Thursday, February 14, 2008

Accuracy vs. Precision
Precision: The ability of a measurement to be reproduced consistently. The number of significant digits to which a value may be measured reliably.

Accuracy: The degree of conformity of a measured or calculated quantity to its actual (true) value.

Accuracy is closely related to precision, also called reproducibility or repeatability, the degree to which further measurements or calculations show the same or similar results. The results of calculations or a measurement can be accurate but not precise; precise but not accurate; neither; or both.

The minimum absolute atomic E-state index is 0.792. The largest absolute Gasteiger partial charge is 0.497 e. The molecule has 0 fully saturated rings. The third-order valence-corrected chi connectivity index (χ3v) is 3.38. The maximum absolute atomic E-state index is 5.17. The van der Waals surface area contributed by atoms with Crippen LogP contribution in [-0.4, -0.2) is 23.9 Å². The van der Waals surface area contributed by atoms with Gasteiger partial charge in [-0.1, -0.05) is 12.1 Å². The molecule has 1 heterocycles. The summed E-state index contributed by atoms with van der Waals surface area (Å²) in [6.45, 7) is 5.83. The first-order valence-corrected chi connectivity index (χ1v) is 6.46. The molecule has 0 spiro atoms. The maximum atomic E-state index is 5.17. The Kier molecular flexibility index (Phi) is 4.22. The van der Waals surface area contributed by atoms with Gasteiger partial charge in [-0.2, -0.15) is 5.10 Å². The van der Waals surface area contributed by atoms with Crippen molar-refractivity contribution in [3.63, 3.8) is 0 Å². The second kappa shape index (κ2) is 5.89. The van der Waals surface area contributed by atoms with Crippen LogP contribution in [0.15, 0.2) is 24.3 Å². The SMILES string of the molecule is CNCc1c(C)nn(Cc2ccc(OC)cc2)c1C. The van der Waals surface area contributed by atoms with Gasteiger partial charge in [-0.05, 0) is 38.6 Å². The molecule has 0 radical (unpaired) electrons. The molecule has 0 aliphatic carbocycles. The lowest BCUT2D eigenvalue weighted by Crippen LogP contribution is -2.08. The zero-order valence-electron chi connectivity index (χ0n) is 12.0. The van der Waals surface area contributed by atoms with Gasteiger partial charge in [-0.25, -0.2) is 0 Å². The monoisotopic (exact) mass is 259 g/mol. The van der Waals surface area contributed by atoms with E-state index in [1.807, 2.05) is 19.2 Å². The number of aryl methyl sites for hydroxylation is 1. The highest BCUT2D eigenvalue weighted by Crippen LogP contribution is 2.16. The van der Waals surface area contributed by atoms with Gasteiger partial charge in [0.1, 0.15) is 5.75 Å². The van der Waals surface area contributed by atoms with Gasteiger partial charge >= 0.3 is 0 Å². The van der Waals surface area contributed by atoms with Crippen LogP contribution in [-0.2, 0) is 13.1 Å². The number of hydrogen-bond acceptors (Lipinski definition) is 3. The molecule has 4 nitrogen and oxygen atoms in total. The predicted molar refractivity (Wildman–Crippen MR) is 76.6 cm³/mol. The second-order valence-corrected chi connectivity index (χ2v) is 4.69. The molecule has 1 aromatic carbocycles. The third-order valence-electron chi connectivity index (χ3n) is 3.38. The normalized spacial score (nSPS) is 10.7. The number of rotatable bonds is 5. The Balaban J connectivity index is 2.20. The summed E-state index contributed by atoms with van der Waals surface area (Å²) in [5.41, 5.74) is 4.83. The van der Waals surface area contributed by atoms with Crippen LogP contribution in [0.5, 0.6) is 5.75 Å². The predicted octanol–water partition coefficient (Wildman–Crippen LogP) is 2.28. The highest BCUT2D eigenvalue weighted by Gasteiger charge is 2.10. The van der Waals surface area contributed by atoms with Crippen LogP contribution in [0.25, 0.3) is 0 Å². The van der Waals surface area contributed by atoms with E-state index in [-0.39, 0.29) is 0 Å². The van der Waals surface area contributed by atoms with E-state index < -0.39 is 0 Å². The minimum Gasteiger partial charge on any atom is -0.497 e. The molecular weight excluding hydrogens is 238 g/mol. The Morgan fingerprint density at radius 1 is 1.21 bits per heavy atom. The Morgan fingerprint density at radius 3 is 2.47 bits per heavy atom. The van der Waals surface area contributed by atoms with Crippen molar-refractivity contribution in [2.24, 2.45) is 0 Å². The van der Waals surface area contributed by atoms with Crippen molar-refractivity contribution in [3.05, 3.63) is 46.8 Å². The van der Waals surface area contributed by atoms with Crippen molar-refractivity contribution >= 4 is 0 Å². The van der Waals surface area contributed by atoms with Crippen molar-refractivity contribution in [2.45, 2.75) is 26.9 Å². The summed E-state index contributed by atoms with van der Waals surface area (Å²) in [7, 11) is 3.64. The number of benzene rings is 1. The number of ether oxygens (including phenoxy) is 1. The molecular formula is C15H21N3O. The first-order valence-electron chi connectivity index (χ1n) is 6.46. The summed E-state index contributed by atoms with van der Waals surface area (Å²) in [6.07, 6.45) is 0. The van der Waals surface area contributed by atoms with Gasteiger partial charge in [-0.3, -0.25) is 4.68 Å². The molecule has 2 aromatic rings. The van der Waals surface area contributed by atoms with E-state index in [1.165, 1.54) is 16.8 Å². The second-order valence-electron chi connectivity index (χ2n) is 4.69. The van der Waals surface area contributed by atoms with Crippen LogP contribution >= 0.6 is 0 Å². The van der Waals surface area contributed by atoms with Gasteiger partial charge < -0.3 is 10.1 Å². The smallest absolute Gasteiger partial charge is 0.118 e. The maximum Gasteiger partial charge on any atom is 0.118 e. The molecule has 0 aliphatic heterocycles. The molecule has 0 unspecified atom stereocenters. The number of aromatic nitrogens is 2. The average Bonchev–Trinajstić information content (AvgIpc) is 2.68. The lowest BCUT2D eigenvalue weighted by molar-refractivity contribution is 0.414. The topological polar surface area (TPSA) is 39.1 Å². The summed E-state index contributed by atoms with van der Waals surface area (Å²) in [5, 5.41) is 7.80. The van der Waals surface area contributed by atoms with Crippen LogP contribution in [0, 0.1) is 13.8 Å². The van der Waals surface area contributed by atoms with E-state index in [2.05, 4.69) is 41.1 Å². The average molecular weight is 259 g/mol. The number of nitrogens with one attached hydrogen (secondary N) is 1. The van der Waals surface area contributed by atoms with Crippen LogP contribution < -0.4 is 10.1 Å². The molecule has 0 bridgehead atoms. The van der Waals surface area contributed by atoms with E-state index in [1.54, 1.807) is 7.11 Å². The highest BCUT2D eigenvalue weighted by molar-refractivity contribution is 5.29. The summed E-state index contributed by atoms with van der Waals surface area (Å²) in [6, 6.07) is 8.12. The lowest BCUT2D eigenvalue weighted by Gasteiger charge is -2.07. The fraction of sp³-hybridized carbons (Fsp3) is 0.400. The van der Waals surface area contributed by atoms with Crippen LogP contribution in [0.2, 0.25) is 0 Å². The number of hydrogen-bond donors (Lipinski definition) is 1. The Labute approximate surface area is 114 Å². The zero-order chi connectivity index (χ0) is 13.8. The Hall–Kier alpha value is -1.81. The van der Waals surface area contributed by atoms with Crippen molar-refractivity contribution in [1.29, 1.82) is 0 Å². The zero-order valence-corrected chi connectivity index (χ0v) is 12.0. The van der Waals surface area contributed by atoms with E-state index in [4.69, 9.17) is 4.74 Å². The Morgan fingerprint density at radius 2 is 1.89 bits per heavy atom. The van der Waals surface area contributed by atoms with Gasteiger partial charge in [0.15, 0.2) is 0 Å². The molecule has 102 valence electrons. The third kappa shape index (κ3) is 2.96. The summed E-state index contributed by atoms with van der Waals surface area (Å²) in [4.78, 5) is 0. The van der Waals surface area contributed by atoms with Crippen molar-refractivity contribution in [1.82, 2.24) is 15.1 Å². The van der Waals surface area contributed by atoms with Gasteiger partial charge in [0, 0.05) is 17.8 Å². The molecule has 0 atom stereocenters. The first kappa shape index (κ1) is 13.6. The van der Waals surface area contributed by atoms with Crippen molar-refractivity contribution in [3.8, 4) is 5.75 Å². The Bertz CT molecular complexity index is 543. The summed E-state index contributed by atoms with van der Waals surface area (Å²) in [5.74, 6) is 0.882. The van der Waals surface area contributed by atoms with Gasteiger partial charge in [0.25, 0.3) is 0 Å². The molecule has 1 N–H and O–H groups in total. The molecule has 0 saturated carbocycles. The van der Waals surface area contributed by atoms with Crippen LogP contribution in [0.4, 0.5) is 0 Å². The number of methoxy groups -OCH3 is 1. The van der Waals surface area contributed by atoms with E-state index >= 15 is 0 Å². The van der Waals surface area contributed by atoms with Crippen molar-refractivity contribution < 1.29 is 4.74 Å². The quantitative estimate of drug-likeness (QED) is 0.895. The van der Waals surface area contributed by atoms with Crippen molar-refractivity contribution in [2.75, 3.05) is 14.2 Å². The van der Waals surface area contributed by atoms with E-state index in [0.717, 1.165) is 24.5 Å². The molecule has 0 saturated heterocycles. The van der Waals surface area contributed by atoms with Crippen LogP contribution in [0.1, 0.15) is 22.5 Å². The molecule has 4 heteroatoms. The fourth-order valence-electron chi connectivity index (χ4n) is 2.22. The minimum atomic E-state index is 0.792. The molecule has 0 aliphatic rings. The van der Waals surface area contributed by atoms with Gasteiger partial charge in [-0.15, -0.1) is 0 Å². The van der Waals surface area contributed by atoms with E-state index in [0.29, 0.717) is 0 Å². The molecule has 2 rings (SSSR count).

If the average tends to the true value as the number of data points tends to infinity, it can be accurate even if not precise. For example, the Iosipescu test is not precise for G12 for heterogeneous samples because the test section is small, and thus one specimen has more fiber in the test section, other more matrix. But, it is accurate is you do many tests. The torsion test is precise for G12 even for heterogeneous tests because the test section is the whole cross section of the specimen.

See also

No comments:

Post a Comment